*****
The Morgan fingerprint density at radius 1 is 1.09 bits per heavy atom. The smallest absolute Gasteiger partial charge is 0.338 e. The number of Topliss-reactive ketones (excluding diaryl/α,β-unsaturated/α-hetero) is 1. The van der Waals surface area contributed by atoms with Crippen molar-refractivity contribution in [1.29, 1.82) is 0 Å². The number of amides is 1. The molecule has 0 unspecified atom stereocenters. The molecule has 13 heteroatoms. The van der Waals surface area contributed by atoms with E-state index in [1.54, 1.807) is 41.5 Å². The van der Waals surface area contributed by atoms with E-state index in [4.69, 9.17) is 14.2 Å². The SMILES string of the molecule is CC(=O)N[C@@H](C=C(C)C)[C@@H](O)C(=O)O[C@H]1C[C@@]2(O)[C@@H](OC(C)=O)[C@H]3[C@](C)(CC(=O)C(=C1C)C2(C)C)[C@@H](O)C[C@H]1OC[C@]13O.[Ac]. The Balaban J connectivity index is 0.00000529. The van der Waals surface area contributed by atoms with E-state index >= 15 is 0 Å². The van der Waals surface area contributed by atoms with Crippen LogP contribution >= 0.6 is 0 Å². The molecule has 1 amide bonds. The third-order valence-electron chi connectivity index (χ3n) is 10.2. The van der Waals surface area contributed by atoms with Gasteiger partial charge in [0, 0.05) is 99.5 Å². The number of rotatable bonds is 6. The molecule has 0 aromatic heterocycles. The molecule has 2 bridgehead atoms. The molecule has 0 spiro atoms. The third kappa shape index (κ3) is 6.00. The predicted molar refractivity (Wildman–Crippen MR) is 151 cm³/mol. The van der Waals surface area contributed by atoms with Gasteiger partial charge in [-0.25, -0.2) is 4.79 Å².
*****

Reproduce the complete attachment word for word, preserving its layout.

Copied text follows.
The Morgan fingerprint density at radius 1 is 1.09 bits per heavy atom. The smallest absolute Gasteiger partial charge is 0.338 e. The number of Topliss-reactive ketones (excluding diaryl/α,β-unsaturated/α-hetero) is 1. The van der Waals surface area contributed by atoms with Crippen molar-refractivity contribution in [1.29, 1.82) is 0 Å². The number of amides is 1. The molecule has 0 unspecified atom stereocenters. The molecule has 13 heteroatoms. The van der Waals surface area contributed by atoms with E-state index in [1.54, 1.807) is 41.5 Å². The van der Waals surface area contributed by atoms with E-state index in [4.69, 9.17) is 14.2 Å². The SMILES string of the molecule is CC(=O)N[C@@H](C=C(C)C)[C@@H](O)C(=O)O[C@H]1C[C@@]2(O)[C@@H](OC(C)=O)[C@H]3[C@](C)(CC(=O)C(=C1C)C2(C)C)[C@@H](O)C[C@H]1OC[C@]13O.[Ac]. The Balaban J connectivity index is 0.00000529. The van der Waals surface area contributed by atoms with E-state index >= 15 is 0 Å². The van der Waals surface area contributed by atoms with Crippen LogP contribution >= 0.6 is 0 Å². The molecule has 1 amide bonds. The third-order valence-electron chi connectivity index (χ3n) is 10.2. The van der Waals surface area contributed by atoms with Gasteiger partial charge in [0, 0.05) is 99.5 Å². The number of rotatable bonds is 6. The molecule has 0 aromatic heterocycles. The molecule has 2 bridgehead atoms. The molecule has 0 spiro atoms. The third kappa shape index (κ3) is 6.00. The predicted molar refractivity (Wildman–Crippen MR) is 151 cm³/mol. The van der Waals surface area contributed by atoms with Gasteiger partial charge in [-0.25, -0.2) is 4.79 Å².